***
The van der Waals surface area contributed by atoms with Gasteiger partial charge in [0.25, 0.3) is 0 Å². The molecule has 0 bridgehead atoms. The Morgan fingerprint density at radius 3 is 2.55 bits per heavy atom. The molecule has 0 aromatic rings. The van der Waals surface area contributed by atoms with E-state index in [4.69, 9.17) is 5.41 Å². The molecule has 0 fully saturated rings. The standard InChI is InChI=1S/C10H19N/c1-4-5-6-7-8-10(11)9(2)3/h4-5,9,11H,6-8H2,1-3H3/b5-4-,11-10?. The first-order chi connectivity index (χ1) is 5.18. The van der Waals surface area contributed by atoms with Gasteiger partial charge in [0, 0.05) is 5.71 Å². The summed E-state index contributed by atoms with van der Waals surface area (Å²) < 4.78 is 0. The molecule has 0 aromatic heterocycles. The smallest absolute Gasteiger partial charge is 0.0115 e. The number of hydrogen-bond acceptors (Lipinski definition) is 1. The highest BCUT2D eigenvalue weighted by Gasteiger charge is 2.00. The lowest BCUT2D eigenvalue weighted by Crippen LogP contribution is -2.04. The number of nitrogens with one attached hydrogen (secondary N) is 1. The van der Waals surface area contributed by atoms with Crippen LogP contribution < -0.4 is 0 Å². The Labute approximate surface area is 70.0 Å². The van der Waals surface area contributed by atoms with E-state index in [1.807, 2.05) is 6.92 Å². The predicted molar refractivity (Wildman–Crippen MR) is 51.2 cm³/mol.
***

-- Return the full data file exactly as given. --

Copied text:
The van der Waals surface area contributed by atoms with Gasteiger partial charge in [0.25, 0.3) is 0 Å². The molecule has 0 bridgehead atoms. The Morgan fingerprint density at radius 3 is 2.55 bits per heavy atom. The molecule has 0 aromatic rings. The van der Waals surface area contributed by atoms with E-state index in [4.69, 9.17) is 5.41 Å². The molecule has 0 fully saturated rings. The standard InChI is InChI=1S/C10H19N/c1-4-5-6-7-8-10(11)9(2)3/h4-5,9,11H,6-8H2,1-3H3/b5-4-,11-10?. The first-order chi connectivity index (χ1) is 5.18. The van der Waals surface area contributed by atoms with Gasteiger partial charge in [0, 0.05) is 5.71 Å². The summed E-state index contributed by atoms with van der Waals surface area (Å²) < 4.78 is 0. The molecule has 0 aromatic heterocycles. The smallest absolute Gasteiger partial charge is 0.0115 e. The number of hydrogen-bond acceptors (Lipinski definition) is 1. The highest BCUT2D eigenvalue weighted by Gasteiger charge is 2.00. The lowest BCUT2D eigenvalue weighted by Crippen LogP contribution is -2.04. The number of nitrogens with one attached hydrogen (secondary N) is 1. The van der Waals surface area contributed by atoms with Crippen LogP contribution < -0.4 is 0 Å². The Labute approximate surface area is 70.0 Å². The van der Waals surface area contributed by atoms with E-state index in [1.807, 2.05) is 6.92 Å². The predicted molar refractivity (Wildman–Crippen MR) is 51.2 cm³/mol.